Title: Things You'll Never Say
Character/s: Merlin, Arthur, Gaius
Summary: Merlin knows his name is Merlin because Arthur tells him so. [ prequel ]
Warnings: Angst, amnesia.
Word Count: 750 words.
Prompt: Camelot Drabble Prompt #282: Word Count Month (750w) and this sketch.
Author's Notes: Okay, I think I made it better...
Merlin knows his name is Merlin because Arthur tells him so.
“You’re Merlin,” he says, his face screwed up like he’s holding something back. “And I’m Arthur. Remember? Don’t think pretending you don’t know who I am is going to stop me from being angry, even if you did save my life.”
They are standing by a lake, which is odd. Merlin doesn’t know how he got here. Arthur is covered in blood and wearing chainmail, but he doesn’t seem to be injured. How has Merlin saved him?
“Merlin?” Hands are on his shoulders now, bright blue eyes looking deep into his own. “Are you all right?”
“I think so,” Merlin says truthfully. “What are we doing here?”
Merlin remembers some things: he can walk, talk, and feed himself. Other things come back to him with the familiarity of muscle memory: riding a horse, for example, or catching himself at the last moment when he’s about to fall down the stairs. The man they call Gaius tells him that it is possible the person he was before will never return, that his mind has been wiped clean by magic.
He looks at Merlin carefully when he says this, but Merlin can’t for the life of him imagine why.
Sometimes, he thinks there is something missing. It’s not a feeling he can put his finger on, just a hesitation sometimes before he moves, as if his body isn’t quite his own. He tries to push the thought aside, to bury it as something dangerous, but the question lingers.
He drops three dishes and an antique vase before the first week is out, and the next week Gaius clucks worriedly when he lets a vial of valerian extract shatter because he can’t move fast enough to catch it. At least he doesn’t seem angry. He leads Merlin over to a bench and sits him down, then looks into his eyes and ears and checks his body with meticulous care.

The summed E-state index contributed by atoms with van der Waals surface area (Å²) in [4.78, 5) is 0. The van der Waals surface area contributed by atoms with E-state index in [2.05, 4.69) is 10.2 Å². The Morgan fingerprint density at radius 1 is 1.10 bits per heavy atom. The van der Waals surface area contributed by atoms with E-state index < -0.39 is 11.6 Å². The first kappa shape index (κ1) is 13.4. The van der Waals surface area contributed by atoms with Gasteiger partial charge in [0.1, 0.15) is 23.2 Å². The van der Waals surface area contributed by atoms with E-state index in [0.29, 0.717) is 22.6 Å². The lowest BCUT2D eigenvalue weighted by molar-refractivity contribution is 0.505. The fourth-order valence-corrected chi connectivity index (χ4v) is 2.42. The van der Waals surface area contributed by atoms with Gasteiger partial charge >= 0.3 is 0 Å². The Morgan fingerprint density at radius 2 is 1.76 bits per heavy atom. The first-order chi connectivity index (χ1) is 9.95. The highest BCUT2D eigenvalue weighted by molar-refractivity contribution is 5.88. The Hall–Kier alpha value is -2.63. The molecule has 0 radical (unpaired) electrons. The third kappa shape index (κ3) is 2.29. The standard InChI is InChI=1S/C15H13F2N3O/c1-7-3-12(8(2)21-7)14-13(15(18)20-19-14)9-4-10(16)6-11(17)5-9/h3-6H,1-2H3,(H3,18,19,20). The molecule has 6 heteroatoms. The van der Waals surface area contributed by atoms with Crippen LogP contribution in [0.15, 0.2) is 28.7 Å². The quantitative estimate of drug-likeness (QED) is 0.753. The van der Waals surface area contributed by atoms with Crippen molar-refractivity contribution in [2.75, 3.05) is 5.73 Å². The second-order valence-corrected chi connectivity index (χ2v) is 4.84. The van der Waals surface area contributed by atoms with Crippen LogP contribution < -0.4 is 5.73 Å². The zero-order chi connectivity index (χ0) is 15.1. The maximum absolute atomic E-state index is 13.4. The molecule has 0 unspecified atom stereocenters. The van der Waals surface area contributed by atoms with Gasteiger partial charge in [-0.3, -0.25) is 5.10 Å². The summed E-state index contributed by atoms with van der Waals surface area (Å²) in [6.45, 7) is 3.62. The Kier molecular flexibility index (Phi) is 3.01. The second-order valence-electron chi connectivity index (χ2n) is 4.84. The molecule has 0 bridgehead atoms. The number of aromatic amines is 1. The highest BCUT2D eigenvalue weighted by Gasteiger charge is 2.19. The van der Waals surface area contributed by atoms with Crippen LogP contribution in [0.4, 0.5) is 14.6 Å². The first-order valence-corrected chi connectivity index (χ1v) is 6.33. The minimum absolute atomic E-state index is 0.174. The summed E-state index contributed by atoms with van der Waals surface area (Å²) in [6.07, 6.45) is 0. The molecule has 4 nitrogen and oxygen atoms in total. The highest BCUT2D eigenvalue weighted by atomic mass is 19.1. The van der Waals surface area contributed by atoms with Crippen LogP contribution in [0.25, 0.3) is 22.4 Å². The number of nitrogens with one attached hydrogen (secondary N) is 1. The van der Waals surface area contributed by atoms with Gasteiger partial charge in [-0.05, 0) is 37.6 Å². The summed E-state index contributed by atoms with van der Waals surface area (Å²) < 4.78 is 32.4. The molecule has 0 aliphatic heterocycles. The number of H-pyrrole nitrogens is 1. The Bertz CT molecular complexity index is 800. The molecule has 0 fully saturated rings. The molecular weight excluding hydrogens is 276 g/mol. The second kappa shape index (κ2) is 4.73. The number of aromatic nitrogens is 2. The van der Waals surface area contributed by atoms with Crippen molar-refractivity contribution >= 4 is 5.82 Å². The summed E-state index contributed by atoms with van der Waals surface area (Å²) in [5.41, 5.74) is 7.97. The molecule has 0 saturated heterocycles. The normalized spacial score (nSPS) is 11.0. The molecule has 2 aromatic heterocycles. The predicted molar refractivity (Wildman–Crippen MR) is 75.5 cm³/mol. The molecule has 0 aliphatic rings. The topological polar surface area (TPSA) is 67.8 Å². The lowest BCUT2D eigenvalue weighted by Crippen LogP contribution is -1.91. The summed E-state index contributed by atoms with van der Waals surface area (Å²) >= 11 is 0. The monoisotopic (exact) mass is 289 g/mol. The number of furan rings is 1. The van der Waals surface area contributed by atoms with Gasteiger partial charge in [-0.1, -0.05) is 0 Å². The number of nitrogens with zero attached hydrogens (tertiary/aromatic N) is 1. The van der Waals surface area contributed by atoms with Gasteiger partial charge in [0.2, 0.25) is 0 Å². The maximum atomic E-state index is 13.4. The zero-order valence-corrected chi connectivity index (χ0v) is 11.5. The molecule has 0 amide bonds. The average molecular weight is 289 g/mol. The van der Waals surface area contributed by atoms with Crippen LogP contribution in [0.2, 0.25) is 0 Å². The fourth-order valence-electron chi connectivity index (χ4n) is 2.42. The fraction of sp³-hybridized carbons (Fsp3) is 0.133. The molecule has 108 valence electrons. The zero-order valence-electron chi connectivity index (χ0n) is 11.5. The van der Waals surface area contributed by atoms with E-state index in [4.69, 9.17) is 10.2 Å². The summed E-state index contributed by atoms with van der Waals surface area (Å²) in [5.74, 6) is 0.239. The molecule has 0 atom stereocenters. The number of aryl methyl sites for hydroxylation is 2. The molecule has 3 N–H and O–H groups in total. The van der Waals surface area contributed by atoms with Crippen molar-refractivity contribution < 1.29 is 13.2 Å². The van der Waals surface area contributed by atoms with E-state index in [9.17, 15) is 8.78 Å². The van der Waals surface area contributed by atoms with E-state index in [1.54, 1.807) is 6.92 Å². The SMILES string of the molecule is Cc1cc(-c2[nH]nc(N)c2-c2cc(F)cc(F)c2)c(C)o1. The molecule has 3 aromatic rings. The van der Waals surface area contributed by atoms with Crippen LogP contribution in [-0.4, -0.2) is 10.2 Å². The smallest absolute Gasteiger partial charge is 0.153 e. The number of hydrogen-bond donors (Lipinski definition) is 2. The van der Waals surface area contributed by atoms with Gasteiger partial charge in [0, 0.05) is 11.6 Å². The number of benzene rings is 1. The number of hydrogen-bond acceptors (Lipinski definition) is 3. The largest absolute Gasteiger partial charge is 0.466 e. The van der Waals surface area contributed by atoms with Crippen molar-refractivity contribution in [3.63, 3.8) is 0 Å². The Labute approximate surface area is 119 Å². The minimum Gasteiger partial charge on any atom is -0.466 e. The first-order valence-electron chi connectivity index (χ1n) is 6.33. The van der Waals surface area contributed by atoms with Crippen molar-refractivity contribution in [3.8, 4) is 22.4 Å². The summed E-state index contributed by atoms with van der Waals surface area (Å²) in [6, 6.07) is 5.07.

“I can’t see any reason for it,” he says to Arthur, the two of them apparently pretending Merlin can’t hear. “I can only surmise it must be part of the spell.”
“Then how do we undo it?” Arthur is impatient, half turned away from Merlin. “He can’t go on like this.”
“Are you sure that’s what you want, sire?” There’s something in Gaius’ voice Merlin can’t read. “If he regains his magic but not his memory— ”
Arthur’s shoulders stiffen. “Just tell me what to do.”
The crystal cave is the first place that actually seems familiar, and Merlin knows he mustn’t go inside.
“No,” he says, digging in his heels as Arthur tries to drag him across the threshold. “You don’t understand, Arthur, she’ll kill me!”
Arthur stops short. “Who’ll kill you?”
“I don’t know.” Merlin bites his lip, and Arthur’s face softens. It’s the closest to gentleness that Merlin has seen from him, and inexplicably, it hurts.
“She’s gone, now,” he says, with quiet certainty. “I won’t let anyone hurt you.”
It takes some coaxing, but Merlin follows him into the cave.
“What do we do now?”
The king shrugs, leaning uncomfortably against a plinth.
“I have no idea,” he says. “I suppose we wait.”
“That’s your brilliant plan?” Merlin snorts, but Arthur’s face goes hard, and he looks away.
“All right,” Merlin says, after a moment. “Waiting it is.”
It happens that night, when Arthur is fast asleep and isn’t watching – later, Merlin remembers that’s how he’s missed so many things. He can’t find sleep on the rocky floor so he gets up and wanders through the cave, reaching out an idle hand to touch the nearest crystal.
It comes upon him in a flash of breaking light.
Your name is Emrys, the stone says, in a voice that is as deep as a thousand years. Remember who you are.
He doesn’t, in the end, wake Arthur, but watches him in sleep: the small frown between his eyebrows, his steady, even breaths. When the first, faint light breaks through the cave opening, Merlin waits for him to stir.
“Let’s have you, lazy daisy,” he says softly.
Arthur’s eyes fly open.
“Merlin,” he says, his voice breaking on the second syllable. For a moment, they simply regard one another, each waiting for the other to make the first move.
He's braced for anger, but to Merlin’s astonishment, Arthur hugs him.
“I have,” he says,” so much to tell you.”
“It’s all right.” Merlin holds him tighter, closing his eyes. “I already know.”